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Light sensitivity and migraine headaches: What you need to know

Light sensitivity and migraine headaches: What you need to know

A migraine is a debilitating headache that often causes severe throbbing pain or a pulsating sensation, typically on one side of the head. Light sensitivity, also called photophobia, often occurs with migraine headaches and can be described as abnormally high sensitivity to light. While many people can be sensitive to intense, bright light, for people who experience photophobia with their migraines, even natural light can exacerbate their headache.

What’s more, many people who experience migraine also report bright lights as their migraine trigger, and stay in a dark room for the duration of their migraine headache in order to seek relief. In this article, we will discuss light sensitivity migraines, as well as their common causes, and treatment and prevention strategies.

What are the causes of light sensitivity headaches?

Photophobia and migraine headaches often co-occur, while individuals suffering from photophobia are typically sensitive to bright lighting, as well as changes in lighting, and flickering lights. In addition, for some people, migraine headache symptoms can increase due to lighting conditions.

Photophobia is also considered one of the most common symptoms of migraine headaches and accordingly, it is used by medical professionals as one of the diagnostic criteria.

It is still unclear why some people experience photophobia before, during, or after migraine headaches. According to medical research, this could be because migraine changes the way the brain processes sensory information. Furthermore, migraine headaches may also lower brain cells’ sensitivity threshold for various stimuli.

What are other conditions linked to photophobia?

In addition to migraines, there are some other types of headaches associated with photophobia, including cluster and tension headaches.

Furthermore, there are several neurological conditions associated with light sensitivity, including the following:

  • Meningitis
  • Brain injury and concussions
  • Supranuclear palsy
  • Pituitary gland tumours

Finally, light sensitivity can also develop due to the following eye diseases:

  • Cataracts
  • Dry eye
  • Retinal injury
  • Uveitis
  • Blepharospasm

When does photophobia occur?

Often, people who suffer from migraines experience photophobia before they feel migraine pain. However, others can experience photophobia after migraine pain subsides, or even between migraine episodes.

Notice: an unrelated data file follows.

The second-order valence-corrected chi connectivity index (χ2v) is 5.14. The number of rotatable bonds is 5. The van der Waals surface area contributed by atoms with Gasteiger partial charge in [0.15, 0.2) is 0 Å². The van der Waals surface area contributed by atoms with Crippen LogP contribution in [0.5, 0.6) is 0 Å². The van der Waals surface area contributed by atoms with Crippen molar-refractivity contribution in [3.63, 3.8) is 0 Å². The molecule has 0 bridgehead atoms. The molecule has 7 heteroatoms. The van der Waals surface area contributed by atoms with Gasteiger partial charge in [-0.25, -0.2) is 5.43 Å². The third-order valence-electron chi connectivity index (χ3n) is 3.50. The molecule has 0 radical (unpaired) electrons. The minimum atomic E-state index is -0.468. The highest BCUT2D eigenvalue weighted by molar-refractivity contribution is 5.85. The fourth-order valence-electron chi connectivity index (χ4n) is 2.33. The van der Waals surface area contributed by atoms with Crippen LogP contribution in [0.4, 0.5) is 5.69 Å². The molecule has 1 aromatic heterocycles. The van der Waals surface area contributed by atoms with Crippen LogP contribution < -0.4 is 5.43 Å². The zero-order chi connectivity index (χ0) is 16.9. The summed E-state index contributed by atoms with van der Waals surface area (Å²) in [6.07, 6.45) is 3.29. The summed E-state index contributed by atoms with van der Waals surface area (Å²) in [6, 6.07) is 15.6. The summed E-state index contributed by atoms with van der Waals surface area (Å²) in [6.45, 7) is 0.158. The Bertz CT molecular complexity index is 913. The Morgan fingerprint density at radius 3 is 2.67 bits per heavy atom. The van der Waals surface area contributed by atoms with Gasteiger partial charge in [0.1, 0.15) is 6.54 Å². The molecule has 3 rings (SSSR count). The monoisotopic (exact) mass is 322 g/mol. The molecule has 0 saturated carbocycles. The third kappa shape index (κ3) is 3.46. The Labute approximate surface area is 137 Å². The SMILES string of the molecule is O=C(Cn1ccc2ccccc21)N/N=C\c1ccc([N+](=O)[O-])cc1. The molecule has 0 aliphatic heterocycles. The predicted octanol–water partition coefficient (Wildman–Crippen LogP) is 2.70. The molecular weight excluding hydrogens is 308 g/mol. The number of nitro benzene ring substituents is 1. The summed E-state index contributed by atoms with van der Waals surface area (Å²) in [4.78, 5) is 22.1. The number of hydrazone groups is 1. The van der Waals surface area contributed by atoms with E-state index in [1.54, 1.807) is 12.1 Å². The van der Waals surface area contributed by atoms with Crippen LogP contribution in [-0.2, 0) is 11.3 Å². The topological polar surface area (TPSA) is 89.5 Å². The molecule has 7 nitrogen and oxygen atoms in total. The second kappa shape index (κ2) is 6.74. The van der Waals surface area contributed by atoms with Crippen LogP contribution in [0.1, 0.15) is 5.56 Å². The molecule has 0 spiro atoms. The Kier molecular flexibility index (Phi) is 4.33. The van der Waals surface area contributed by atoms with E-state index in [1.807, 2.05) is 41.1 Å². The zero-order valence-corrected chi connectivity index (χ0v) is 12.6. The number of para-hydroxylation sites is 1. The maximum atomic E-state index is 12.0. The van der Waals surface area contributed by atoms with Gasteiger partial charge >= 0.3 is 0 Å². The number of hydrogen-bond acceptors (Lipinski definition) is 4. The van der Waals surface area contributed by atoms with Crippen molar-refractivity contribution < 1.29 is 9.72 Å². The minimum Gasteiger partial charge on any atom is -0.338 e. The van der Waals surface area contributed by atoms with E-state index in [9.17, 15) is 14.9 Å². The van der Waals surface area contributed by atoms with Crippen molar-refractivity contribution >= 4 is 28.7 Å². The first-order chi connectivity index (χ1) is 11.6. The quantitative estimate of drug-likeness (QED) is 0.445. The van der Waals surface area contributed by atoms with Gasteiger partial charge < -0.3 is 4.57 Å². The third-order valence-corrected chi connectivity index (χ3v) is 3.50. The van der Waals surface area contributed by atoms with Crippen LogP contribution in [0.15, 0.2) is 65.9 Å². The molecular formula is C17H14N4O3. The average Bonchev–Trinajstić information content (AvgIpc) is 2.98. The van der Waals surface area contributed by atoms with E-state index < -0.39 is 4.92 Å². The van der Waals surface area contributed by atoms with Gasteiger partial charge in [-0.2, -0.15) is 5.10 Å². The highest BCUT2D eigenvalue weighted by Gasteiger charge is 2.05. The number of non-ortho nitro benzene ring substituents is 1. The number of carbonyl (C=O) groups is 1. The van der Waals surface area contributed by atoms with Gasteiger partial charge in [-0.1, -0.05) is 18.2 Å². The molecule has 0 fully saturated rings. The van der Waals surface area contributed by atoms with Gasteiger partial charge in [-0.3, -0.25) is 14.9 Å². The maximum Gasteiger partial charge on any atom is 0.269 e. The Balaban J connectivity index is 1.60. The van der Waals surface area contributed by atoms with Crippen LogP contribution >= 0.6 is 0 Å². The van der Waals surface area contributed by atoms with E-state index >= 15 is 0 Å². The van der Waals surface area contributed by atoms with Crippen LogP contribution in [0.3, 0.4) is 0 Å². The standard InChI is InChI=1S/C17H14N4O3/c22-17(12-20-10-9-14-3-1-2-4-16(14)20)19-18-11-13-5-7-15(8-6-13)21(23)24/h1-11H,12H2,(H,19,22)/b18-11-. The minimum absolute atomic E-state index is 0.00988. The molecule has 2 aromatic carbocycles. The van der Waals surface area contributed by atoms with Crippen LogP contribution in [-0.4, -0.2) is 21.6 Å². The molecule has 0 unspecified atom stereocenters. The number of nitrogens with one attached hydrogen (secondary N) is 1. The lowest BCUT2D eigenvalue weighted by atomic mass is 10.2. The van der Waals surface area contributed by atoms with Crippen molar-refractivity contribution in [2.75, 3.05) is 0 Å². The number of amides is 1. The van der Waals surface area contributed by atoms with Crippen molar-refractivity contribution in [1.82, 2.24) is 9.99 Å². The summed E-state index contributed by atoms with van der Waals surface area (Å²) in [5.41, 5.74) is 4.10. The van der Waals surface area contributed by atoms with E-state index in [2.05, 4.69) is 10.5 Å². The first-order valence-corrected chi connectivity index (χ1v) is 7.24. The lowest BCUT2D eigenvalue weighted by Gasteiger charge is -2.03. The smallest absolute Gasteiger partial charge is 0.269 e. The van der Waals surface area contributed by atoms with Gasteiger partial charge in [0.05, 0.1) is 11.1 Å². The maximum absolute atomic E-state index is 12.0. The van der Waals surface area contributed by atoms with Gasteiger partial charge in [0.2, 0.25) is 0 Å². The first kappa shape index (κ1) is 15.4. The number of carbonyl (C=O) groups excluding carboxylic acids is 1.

While any source of light can cause photophobia, typically, photophobia is triggered by fluorescent lighting since it contains invisible pulsing.  The wavelength of light also plays a role in triggering photophobia. Specifically, blue-green light is more likely to cause photophobia compared to other wavelengths.

In addition, photophobia can occur due to the following visual stimuli:

  • Glaring lights
  • Flickering
  • Intensely bright lights
  • Repetitive light patterns (such as Christmas lights)
  • Glaring
  • Lighting emitted from electronic devices

How is photophobia diagnosed?

Typically, your healthcare practitioner will carry out an examination that evaluates your neurological function including reflexes, coordination, and sensation. In addition, they will check your eye movements, vision, and the pupils’ response to light, as well as the health of the retina and optic nerves. Some other tests that can be used to assess photophobia include ocular tonometry, optical coherence tomography (OCT), fluorescein angiography, and brain magnetic resonance imaging (MRI).

What is the treatment for light sensitivity headaches?

If you suffer from light sensitivity headaches, it is essential to consult a health professional who will make a diagnosis, assess their exact causes, and prescribe an effective treatment.

Although no medications target photophobia specifically, it is essential to treat the underlying headache disorder. In addition, wearing precision-tinted FL-41 lenses can be used to treat photophobia.

Moreover, an individual experiencing photosensitivity linked to a migraine episode can typically find relief by resting in a dark and quiet room.

Some of the most common medications used for the treatment of migraine headaches include the following:

  • nonsteroidal anti-inflammatory drugs (NSAIDs)
  • acetaminophen
  • triptans
  • antiemetics
  • ergot alkaloids
  • combination analgesics

What are some prevention strategies for light sensitivity headaches?

According to the American Migraine Foundation, the following steps can be taken to help prevent photophobia:

  • turning off or dimming the lights
  • wearing sunglasses
  • wearing glasses with lenses that can block blue light
  • avoiding heavy use of electronic devices

In addition, it can also be helpful to make some lifestyle changes and avoid the following migraine and headache triggers:

  • caffeine
  • alcohol
  • weather changes
  • foods containing high levels of tyramine, including chocolate, aged cheese, and processed meat products
  • psychological stress
  • dehydration
  • headache medication overuse
  • irregular sleep cycles
  • strong odours

Conclusion

Migraines and light sensitivity are closely linked, with photophobia being a common symptom and also a diagnostic criterion of migraine headaches. In addition, light can also trigger a migraine headache.

Light sensitivity episodes can be managed using migraine treatment and prevention strategies, including avoiding common triggers, lifestyle changes, and certain medications. In addition, photosensitivity can be treated by wearing sunglasses, dimming the lights, and adapting the home and work environments.

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